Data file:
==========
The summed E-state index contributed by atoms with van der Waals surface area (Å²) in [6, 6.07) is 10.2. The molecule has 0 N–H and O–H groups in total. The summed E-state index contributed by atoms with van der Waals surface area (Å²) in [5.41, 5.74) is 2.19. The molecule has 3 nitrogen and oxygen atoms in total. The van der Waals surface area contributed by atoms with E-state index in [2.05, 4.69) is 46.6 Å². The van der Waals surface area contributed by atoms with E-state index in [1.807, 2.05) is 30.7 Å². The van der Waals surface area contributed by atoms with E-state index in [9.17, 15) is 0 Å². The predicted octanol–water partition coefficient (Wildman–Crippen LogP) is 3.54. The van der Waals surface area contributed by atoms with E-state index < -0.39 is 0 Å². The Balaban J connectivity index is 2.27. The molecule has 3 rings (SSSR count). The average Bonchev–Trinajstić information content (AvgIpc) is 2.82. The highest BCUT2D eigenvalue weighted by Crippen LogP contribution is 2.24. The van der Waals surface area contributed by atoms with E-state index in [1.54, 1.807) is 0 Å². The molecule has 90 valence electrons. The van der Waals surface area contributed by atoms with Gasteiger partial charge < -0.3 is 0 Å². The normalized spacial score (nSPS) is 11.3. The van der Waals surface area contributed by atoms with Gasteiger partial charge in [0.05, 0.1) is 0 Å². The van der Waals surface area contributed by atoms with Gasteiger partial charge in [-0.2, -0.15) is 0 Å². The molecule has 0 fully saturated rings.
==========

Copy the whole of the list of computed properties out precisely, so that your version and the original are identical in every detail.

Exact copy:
The summed E-state index contributed by atoms with van der Waals surface area (Å²) in [6, 6.07) is 10.2. The molecule has 0 N–H and O–H groups in total. The summed E-state index contributed by atoms with van der Waals surface area (Å²) in [5.41, 5.74) is 2.19. The molecule has 3 nitrogen and oxygen atoms in total. The van der Waals surface area contributed by atoms with E-state index in [2.05, 4.69) is 46.6 Å². The van der Waals surface area contributed by atoms with E-state index in [1.807, 2.05) is 30.7 Å². The van der Waals surface area contributed by atoms with E-state index in [9.17, 15) is 0 Å². The predicted octanol–water partition coefficient (Wildman–Crippen LogP) is 3.54. The van der Waals surface area contributed by atoms with E-state index < -0.39 is 0 Å². The Balaban J connectivity index is 2.27. The molecule has 3 rings (SSSR count). The average Bonchev–Trinajstić information content (AvgIpc) is 2.82. The highest BCUT2D eigenvalue weighted by Crippen LogP contribution is 2.24. The van der Waals surface area contributed by atoms with E-state index in [1.54, 1.807) is 0 Å². The molecule has 90 valence electrons. The van der Waals surface area contributed by atoms with Gasteiger partial charge < -0.3 is 0 Å². The normalized spacial score (nSPS) is 11.3. The van der Waals surface area contributed by atoms with Gasteiger partial charge in [0.05, 0.1) is 0 Å². The van der Waals surface area contributed by atoms with Gasteiger partial charge in [-0.2, -0.15) is 0 Å². The molecule has 0 fully saturated rings.